Like trolling, griefing in second life is a common form of activity within the virtual world platform. Griefers are commonly referred to as players that enjoy forms of annoying, harrassing and often disrupting the intended order of a sim or a region in Second Life. It is ultimately frowned upon but has been referred to by many academics as a vital element of sustaining life within any given society, especially one like second life.
Griefers deliberately irritate or anger other players within a game, using aspects of it in unintended ways. A griefer derives pleasure primarily or exclusively from the act of causing nuisance in online gaming communities, since griefers often cannot be deterred by penalties related to in-game goals.
The term griefing dates to the late 1990s, when it was used to describe the willfully antisocial behaviours seen in early mass multiplayer games.
Methods of Griefing in second life range from a variety of forms from deliberately trash talking and provoking other users to deploying scripted weapons and particle emitters that cause the servers and framerate to lag significantly.
When deployed, these scripted disruptions become often unstoppable for hours, taking over a region and turning it virtually unusable.
Scripts in Second life are used to often manipulate the environment dramatically. When deployed in a variety of ways, scripts can deform avatars, put them in cages, set them on fire or put a thick fog around them. They become useful tools when wanting to disrupt an environment with other avatars in it. They can somehow be compared to hacking by understanding Second Life’s scripting protocol and manipulating it to allow for un-planned activities to take place.
Like everyday traffic on the roads or extremely long queues, virtual worlds seem to almost share similar problems although manifested through digital forms of value. Most areas in second life are capped to a maximum of about 40-50 users per area. This is because anymore avatars would cause significant lags to the the framerate and performance of the environment. When lags do happen (and they happen very often), an increased difficulty to navigate and communicate results in avatars leaving the region to areas with less lag. This has become an annoying aspect of technology that many of us encounter even when we’re trying to load a simple web-page.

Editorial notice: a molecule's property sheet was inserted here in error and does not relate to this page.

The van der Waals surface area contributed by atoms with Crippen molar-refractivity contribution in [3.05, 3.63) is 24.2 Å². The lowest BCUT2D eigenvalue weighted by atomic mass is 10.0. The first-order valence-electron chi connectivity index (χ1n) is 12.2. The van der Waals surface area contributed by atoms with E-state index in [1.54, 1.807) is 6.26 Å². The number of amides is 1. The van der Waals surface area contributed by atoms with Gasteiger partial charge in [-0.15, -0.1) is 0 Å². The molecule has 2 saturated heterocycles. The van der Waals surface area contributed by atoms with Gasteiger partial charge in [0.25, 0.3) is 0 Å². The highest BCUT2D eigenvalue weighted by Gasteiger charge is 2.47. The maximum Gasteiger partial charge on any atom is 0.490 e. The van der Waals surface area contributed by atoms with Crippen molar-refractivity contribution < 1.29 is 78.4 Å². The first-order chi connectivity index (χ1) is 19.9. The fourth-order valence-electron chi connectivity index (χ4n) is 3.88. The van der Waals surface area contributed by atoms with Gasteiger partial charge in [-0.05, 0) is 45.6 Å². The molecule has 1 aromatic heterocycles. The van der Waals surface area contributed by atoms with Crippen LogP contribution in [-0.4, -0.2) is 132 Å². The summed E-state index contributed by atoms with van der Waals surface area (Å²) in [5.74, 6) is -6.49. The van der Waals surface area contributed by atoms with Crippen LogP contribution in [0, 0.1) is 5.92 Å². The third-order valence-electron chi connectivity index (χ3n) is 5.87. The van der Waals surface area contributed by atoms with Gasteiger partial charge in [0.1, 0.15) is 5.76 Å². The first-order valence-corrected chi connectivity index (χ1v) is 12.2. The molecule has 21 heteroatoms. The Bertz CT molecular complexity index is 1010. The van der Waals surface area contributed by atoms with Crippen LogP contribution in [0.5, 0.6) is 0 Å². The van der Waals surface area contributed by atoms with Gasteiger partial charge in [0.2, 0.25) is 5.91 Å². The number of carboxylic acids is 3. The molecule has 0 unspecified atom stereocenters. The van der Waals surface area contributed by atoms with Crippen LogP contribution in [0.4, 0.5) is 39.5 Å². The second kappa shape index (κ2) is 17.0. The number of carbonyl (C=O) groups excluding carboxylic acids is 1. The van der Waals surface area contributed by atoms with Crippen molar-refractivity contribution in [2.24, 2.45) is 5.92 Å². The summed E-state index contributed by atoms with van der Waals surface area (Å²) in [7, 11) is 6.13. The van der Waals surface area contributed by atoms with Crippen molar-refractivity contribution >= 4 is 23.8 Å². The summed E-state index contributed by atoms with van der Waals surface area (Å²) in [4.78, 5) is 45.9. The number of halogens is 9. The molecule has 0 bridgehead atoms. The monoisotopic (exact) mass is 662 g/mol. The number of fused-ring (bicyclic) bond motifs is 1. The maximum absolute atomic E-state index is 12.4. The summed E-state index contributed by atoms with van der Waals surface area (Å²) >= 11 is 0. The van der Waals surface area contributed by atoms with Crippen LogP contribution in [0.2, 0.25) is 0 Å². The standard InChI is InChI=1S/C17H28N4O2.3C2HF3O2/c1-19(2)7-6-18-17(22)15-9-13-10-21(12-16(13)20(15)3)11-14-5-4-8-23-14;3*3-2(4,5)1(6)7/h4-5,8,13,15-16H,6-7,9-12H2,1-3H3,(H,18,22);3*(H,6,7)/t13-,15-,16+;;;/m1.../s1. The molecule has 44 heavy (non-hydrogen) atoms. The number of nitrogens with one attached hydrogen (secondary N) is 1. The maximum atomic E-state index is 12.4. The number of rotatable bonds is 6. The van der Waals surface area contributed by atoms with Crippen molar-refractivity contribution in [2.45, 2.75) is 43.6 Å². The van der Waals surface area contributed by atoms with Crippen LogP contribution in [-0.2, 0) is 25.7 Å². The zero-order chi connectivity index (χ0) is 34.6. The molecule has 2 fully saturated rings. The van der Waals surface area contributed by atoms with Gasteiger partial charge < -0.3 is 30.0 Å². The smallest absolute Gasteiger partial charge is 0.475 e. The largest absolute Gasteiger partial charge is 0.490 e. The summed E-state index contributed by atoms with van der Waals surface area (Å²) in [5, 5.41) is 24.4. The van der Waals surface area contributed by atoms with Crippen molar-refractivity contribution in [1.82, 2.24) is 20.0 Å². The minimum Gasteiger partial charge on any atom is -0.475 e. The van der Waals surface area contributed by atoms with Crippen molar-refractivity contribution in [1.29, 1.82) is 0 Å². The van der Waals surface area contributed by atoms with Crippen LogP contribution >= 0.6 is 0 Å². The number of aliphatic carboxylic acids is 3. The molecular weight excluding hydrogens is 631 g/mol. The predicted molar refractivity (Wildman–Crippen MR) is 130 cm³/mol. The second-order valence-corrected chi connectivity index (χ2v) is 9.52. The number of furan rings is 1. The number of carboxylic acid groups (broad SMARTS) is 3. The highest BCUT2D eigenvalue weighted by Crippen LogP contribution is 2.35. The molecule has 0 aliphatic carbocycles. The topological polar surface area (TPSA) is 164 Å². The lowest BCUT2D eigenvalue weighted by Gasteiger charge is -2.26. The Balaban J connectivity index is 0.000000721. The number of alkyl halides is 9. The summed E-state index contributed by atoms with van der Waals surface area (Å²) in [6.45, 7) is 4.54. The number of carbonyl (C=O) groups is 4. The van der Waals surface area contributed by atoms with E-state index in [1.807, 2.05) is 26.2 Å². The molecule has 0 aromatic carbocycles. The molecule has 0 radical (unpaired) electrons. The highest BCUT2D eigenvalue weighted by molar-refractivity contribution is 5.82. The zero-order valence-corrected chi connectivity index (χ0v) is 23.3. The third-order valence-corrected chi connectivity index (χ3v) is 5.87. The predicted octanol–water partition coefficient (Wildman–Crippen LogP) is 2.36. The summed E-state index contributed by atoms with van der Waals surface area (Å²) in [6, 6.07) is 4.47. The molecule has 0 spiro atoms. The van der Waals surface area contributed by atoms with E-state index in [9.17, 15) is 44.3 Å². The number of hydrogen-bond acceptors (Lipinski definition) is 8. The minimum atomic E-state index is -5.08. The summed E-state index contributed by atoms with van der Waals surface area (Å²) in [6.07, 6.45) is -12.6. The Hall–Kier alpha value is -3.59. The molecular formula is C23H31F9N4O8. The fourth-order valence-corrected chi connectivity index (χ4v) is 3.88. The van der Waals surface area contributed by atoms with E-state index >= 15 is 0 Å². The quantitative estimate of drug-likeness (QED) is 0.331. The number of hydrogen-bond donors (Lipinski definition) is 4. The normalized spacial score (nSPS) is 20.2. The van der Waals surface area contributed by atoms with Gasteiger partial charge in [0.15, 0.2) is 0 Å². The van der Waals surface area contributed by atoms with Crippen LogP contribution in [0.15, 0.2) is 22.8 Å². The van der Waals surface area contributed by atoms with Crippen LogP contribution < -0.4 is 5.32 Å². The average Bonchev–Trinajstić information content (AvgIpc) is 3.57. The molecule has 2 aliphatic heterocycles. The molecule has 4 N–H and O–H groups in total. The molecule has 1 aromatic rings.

In Second Life, the environment is generated by feeding us information through its network based system and then having its users Graphic Cards generate majority of the textures and colours that make up its landscape. Because of this, Mesh complexity becomes an import consideration to take into account when developing a well function game environment or virtual world such as Second Life. This is probably why land in second life is restricted to 175 individual meshes or prims.
Most games on the market are developed with low poly-count models in order to render the environments in real-time efficiently. In the case of Second Life, the fact that its users create majority of its world leaves very little control on aesthetic and quality. They range from extremely simply meshes to high complexity models with a substantially poly-count.
In obvious cases, high poly-count models cause significant performance issues and are often the result of the virtual world’s inability to sustain a good frame-rate. This comes down to even the complexity of your own avatar. If an avatar’s complexity is too high, it will cause performance to issues not only to your viewer but to the others around you, often getting you kicked out of a populated place.
Poly-counts are the amount of triangles or surfaces on a 3D model.
Intrusion and Exploration
Exploration in Second Life is key to the purpose of the platform, it allows for endless regions to discover and islands filled with bars, clubs and shops. However, we find that many islands, plots of land and property are made exclusive and inaccessible to uninvited users. In most cases, its possible to intrude and sneak into private property but security scripts will eject you within 20 seconds up into the sky and into the adjacent plot.
It is also possible to add and edit other users’ property and creations if they allow it. This is has led to various forms of vandalism with random shapes and objects, customising and adding.
Buying land in Second Life is a way for many business and organisations to market themselves. it is also a good way for any user to build and create their own buildings and objects for the world. Workflows include using external 3d modelling programs such as 3ds Max or sketchup and then importing them into the grid with a small fee. There is also an inbuilt 3d modelling program that allows users to build in a variety ways.